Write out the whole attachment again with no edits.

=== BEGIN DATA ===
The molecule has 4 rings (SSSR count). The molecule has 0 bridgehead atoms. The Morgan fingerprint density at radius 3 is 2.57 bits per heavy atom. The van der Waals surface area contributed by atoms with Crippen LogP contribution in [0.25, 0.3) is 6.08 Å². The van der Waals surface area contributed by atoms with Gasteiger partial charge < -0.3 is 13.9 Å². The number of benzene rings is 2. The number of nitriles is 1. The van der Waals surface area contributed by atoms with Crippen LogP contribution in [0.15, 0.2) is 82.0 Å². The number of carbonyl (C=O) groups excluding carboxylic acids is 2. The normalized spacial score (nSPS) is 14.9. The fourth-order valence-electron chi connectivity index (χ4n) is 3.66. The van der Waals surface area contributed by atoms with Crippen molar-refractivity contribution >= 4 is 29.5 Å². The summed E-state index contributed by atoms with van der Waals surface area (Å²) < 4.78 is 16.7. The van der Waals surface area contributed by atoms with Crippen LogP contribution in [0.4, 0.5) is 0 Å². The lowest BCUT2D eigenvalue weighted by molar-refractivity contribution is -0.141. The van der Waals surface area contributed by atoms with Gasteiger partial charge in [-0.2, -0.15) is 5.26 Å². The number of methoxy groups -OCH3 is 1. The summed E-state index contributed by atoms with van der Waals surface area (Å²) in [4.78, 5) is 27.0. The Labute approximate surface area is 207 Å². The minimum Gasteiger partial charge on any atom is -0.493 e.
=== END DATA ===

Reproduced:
The molecule has 4 rings (SSSR count). The molecule has 0 bridgehead atoms. The Morgan fingerprint density at radius 3 is 2.57 bits per heavy atom. The van der Waals surface area contributed by atoms with Crippen LogP contribution in [0.25, 0.3) is 6.08 Å². The van der Waals surface area contributed by atoms with Gasteiger partial charge < -0.3 is 13.9 Å². The number of benzene rings is 2. The number of nitriles is 1. The van der Waals surface area contributed by atoms with Crippen LogP contribution in [0.15, 0.2) is 82.0 Å². The number of carbonyl (C=O) groups excluding carboxylic acids is 2. The normalized spacial score (nSPS) is 14.9. The fourth-order valence-electron chi connectivity index (χ4n) is 3.66. The van der Waals surface area contributed by atoms with Crippen molar-refractivity contribution >= 4 is 29.5 Å². The summed E-state index contributed by atoms with van der Waals surface area (Å²) < 4.78 is 16.7. The van der Waals surface area contributed by atoms with Crippen LogP contribution in [0.4, 0.5) is 0 Å². The lowest BCUT2D eigenvalue weighted by molar-refractivity contribution is -0.141. The van der Waals surface area contributed by atoms with Gasteiger partial charge in [-0.2, -0.15) is 5.26 Å². The number of methoxy groups -OCH3 is 1. The summed E-state index contributed by atoms with van der Waals surface area (Å²) in [4.78, 5) is 27.0. The Labute approximate surface area is 207 Å². The minimum Gasteiger partial charge on any atom is -0.493 e.